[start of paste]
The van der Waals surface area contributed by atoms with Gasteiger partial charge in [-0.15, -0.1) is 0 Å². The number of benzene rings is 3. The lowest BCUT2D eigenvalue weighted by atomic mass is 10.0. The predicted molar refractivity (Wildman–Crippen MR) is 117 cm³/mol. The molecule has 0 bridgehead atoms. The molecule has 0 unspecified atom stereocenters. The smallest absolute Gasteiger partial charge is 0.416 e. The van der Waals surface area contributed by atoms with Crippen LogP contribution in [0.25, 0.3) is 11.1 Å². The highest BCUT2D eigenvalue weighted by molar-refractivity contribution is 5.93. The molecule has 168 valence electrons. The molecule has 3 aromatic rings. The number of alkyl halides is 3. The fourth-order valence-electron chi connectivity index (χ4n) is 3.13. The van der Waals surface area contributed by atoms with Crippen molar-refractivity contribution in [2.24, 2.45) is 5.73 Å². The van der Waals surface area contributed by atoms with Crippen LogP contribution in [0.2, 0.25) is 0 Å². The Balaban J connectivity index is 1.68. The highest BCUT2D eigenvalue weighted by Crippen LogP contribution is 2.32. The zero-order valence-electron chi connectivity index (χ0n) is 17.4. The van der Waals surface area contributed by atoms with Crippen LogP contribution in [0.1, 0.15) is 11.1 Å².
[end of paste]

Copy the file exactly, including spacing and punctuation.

The van der Waals surface area contributed by atoms with Gasteiger partial charge in [-0.15, -0.1) is 0 Å². The number of benzene rings is 3. The lowest BCUT2D eigenvalue weighted by atomic mass is 10.0. The predicted molar refractivity (Wildman–Crippen MR) is 117 cm³/mol. The molecule has 0 bridgehead atoms. The molecule has 0 unspecified atom stereocenters. The smallest absolute Gasteiger partial charge is 0.416 e. The van der Waals surface area contributed by atoms with Crippen LogP contribution in [0.25, 0.3) is 11.1 Å². The highest BCUT2D eigenvalue weighted by molar-refractivity contribution is 5.93. The molecule has 168 valence electrons. The molecule has 3 aromatic rings. The number of alkyl halides is 3. The fourth-order valence-electron chi connectivity index (χ4n) is 3.13. The van der Waals surface area contributed by atoms with Crippen molar-refractivity contribution in [2.24, 2.45) is 5.73 Å². The van der Waals surface area contributed by atoms with Crippen LogP contribution in [0.2, 0.25) is 0 Å². The Balaban J connectivity index is 1.68. The highest BCUT2D eigenvalue weighted by Crippen LogP contribution is 2.32. The zero-order valence-electron chi connectivity index (χ0n) is 17.4. The van der Waals surface area contributed by atoms with Crippen LogP contribution in [0.1, 0.15) is 11.1 Å².